- Anti-hypertensive treatment not beneficial to low risk patients with mild hypertension
- Physicians need to be cautious when initiating treatment in low-risk patients with mild hypertension
- Anti-hypertensive treatment in such patients are associated more with drug side effects such as syncope, acute kidney injury and hypotension
Anti-hypertensive treatment was found to be NOT beneficial to low risk patients with mild hypertension reports a large recent study in Journal of American Medical Association (JAMA)
This report contradicts some of the recommendations from the American College of Cardiology/American Heart Association (ACC/AHA) that suggests that pharmacologic treatment
should be initiated in high-risk patients with a blood pressure of 130/80 mm Hg or higher and for all individuals with a blood pressure of 140/90 mm Hg or higher regardless of risk.
‘Physicians need to be cautious when initiating treatment in low-risk patients with mild hypertension. No evidence of an association was found between exposure to anti-hypertensive treatment and mortality or cardiovascular disease. ’
It particularly contradicts that treatment needs to be initiated on people who have low cardiovascular disease risk and mild hypertension i,e sustained blood pressure of 140/90 to 159/99 mm Hg. The study clearly found no benefit for supporting the initiation of pharmacologic treatment in such patients.
In this study, electronic health records of about 38, 286 low-risk patients with mild hypertension were used to study the effect of medication on hypertension .
The research team found that there was absolutely no evidence between the exposure to anti-hypertensive treatment and mortality or cardiovascular disease. However, there was evidence that treatment could increase the risk of adverse events, such as hypotension, syncope, and acute kidney injury.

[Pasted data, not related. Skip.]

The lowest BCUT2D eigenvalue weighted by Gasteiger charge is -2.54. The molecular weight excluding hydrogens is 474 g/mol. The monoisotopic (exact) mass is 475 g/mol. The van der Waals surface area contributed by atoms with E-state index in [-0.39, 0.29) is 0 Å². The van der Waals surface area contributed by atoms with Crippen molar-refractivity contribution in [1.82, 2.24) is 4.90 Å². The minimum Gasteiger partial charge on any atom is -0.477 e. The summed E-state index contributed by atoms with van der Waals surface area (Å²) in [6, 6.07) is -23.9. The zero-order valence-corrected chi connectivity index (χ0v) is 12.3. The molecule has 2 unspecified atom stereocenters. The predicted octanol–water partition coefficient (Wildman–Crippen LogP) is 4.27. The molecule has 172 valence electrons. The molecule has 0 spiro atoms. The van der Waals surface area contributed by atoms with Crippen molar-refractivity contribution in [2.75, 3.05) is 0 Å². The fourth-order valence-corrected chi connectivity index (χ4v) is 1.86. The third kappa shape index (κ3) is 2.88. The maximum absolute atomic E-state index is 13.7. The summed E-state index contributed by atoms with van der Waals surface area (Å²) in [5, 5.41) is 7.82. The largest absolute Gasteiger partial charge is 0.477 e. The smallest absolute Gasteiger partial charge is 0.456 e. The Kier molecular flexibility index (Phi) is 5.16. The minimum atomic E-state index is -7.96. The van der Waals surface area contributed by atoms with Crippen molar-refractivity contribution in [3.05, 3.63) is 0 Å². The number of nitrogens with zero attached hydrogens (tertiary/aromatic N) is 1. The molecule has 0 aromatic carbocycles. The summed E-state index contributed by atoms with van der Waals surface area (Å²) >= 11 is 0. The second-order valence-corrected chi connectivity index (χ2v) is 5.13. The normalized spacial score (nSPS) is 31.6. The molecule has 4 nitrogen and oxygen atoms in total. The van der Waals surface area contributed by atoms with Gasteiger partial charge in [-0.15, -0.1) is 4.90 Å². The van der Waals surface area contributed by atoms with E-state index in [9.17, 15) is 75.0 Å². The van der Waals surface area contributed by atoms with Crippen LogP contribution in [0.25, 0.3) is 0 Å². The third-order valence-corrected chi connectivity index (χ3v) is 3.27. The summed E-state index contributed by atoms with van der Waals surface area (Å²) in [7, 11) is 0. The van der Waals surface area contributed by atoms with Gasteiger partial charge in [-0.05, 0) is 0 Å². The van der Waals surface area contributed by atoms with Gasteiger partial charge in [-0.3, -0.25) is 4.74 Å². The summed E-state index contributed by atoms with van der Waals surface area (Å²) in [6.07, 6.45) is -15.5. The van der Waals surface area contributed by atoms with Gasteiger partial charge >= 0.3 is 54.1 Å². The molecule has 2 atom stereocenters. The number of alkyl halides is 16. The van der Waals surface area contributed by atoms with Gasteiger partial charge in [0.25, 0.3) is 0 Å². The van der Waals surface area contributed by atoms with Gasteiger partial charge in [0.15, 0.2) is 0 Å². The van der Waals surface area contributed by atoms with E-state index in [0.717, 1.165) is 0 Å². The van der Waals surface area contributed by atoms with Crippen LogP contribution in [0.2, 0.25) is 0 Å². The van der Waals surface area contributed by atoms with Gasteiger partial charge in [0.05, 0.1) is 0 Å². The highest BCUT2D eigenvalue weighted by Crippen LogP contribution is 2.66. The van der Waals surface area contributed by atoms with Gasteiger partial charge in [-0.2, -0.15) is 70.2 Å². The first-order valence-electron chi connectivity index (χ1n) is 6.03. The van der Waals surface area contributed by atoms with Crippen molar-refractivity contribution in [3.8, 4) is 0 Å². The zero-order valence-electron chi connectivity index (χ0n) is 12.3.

The results suggest that physicians need to be cautious when initiating treatment in low-risk patients with mild hypertension, particularly because such an approach may affect millions of individuals with little evidence of benefit.
Details of the Study
Scientists wanted to examine whether antihypertensive treatment lowers mortality risk and cardiovascular disease (CVD) in low-risk patients with mild hypertension.
This is a cohort study, where the data obtained was extracted from the Clinical Practice Research Datalink, from January 1, 1998, through September 30, 2015.
Participants selected for the study were in the age group of 18 to 74 years who had mild hypertension, i.e., untreated blood pressure of 140/90-159/99 mm Hg and with no previous treatment.
Participants who had any history of CVD or CVD risk factors were excluded from the study and for those whose follow-up records became unavailable or when they experienced an outcome of interest have exited from the cohort study.
Prescription of Anti-hypertensive Medication
A logistic regression model was used to construct propensity scores for the likelihood of treatment. Using the nearest-neighbor method, individuals who were treated within 12 months of diagnosis were matched to untreated patients by propensity score.
A total of 19,143 treated patients (mean [SD] age, 54.7 [11.8] years; 10 705 [55.9%] women; 10 629 [55.5%] white) were matched to 19 143 similar untreated patients (mean [SD] age, 54.9 [12.2] years; 10 631 [55.5%] female; 10 654 [55.7%] white).
During a median follow-up period of 5.8 years (interquartile range, 2.6-9.0 years), no evidence of an association was found between anti-hypertensive treatment and mortality (hazard ratio [HR], 1.02; 95% CI, 0.88-1.17) or between anti-hypertensive treatment and CVD (HR, 1.09; 95% CI, 0.95-1.25).
Treatment was associated with an increased risk of adverse events, including:
- Hypotension (HR, 1.69; 95% CI, 1.30-2.20; number needed to harm at 10 years [NNH10], 41)
- Syncope (HR, 1.28; 95% CI, 1.10-1.50; NNH10, 35)
- Electrolyte abnormalities (HR, 1.72; 95% CI, 1.12-2.65; NNH10, 111), and
- Acute kidney injury (HR, 1.37; 95% CI, 1.00-1.88; NNH10, 91)
Death rate, CVD, and adverse events among patients prescribed antihypertensive treatment at baseline were compared with those who were not prescribed such therapy, using Cox proportional hazards regression.
This pre-specified analysis shows that there is no evidence to support guideline recommendations that encourage initiation of treatment in patients with low-risk mild hypertension.
The results showed that there was an increased risk of adverse events. This shows that physicians should exercise caution when following guidelines that generalize findings from trials conducted in high-risk individuals to those at lower risk.